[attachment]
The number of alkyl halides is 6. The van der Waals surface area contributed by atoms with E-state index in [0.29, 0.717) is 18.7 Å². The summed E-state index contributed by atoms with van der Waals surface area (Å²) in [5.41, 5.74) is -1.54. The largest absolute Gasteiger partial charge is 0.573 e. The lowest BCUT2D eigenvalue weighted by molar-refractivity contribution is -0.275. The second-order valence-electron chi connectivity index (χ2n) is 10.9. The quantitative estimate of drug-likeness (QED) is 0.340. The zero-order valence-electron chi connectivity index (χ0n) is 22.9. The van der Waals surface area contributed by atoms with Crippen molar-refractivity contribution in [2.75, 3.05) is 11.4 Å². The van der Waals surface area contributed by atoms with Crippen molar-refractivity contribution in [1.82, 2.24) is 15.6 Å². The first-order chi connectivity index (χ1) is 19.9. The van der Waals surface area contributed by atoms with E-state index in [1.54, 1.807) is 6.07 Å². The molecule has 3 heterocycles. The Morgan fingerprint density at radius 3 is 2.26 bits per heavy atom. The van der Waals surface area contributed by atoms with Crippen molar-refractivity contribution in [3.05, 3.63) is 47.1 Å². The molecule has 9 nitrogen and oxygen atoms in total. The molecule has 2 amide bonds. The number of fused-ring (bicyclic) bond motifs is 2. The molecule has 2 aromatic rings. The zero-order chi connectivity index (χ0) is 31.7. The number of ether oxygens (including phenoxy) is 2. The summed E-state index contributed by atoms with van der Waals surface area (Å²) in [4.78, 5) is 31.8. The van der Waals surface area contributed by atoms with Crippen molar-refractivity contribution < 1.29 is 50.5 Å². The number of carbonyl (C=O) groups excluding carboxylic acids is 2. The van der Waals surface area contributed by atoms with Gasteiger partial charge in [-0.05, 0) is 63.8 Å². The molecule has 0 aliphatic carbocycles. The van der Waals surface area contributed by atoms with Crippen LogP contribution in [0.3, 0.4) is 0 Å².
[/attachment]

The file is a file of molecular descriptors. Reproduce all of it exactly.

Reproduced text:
The number of alkyl halides is 6. The van der Waals surface area contributed by atoms with E-state index in [0.29, 0.717) is 18.7 Å². The summed E-state index contributed by atoms with van der Waals surface area (Å²) in [5.41, 5.74) is -1.54. The largest absolute Gasteiger partial charge is 0.573 e. The lowest BCUT2D eigenvalue weighted by molar-refractivity contribution is -0.275. The second-order valence-electron chi connectivity index (χ2n) is 10.9. The quantitative estimate of drug-likeness (QED) is 0.340. The zero-order valence-electron chi connectivity index (χ0n) is 22.9. The van der Waals surface area contributed by atoms with Crippen molar-refractivity contribution in [2.75, 3.05) is 11.4 Å². The van der Waals surface area contributed by atoms with Crippen molar-refractivity contribution in [1.82, 2.24) is 15.6 Å². The first-order chi connectivity index (χ1) is 19.9. The van der Waals surface area contributed by atoms with E-state index in [1.54, 1.807) is 6.07 Å². The molecule has 3 heterocycles. The Morgan fingerprint density at radius 3 is 2.26 bits per heavy atom. The van der Waals surface area contributed by atoms with Crippen molar-refractivity contribution in [3.05, 3.63) is 47.1 Å². The molecule has 9 nitrogen and oxygen atoms in total. The molecule has 2 amide bonds. The number of fused-ring (bicyclic) bond motifs is 2. The molecule has 2 aromatic rings. The zero-order chi connectivity index (χ0) is 31.7. The number of ether oxygens (including phenoxy) is 2. The summed E-state index contributed by atoms with van der Waals surface area (Å²) in [4.78, 5) is 31.8. The van der Waals surface area contributed by atoms with Crippen molar-refractivity contribution < 1.29 is 50.5 Å². The number of carbonyl (C=O) groups excluding carboxylic acids is 2. The van der Waals surface area contributed by atoms with Gasteiger partial charge in [-0.05, 0) is 63.8 Å². The molecule has 0 aliphatic carbocycles. The van der Waals surface area contributed by atoms with Crippen LogP contribution in [0.3, 0.4) is 0 Å².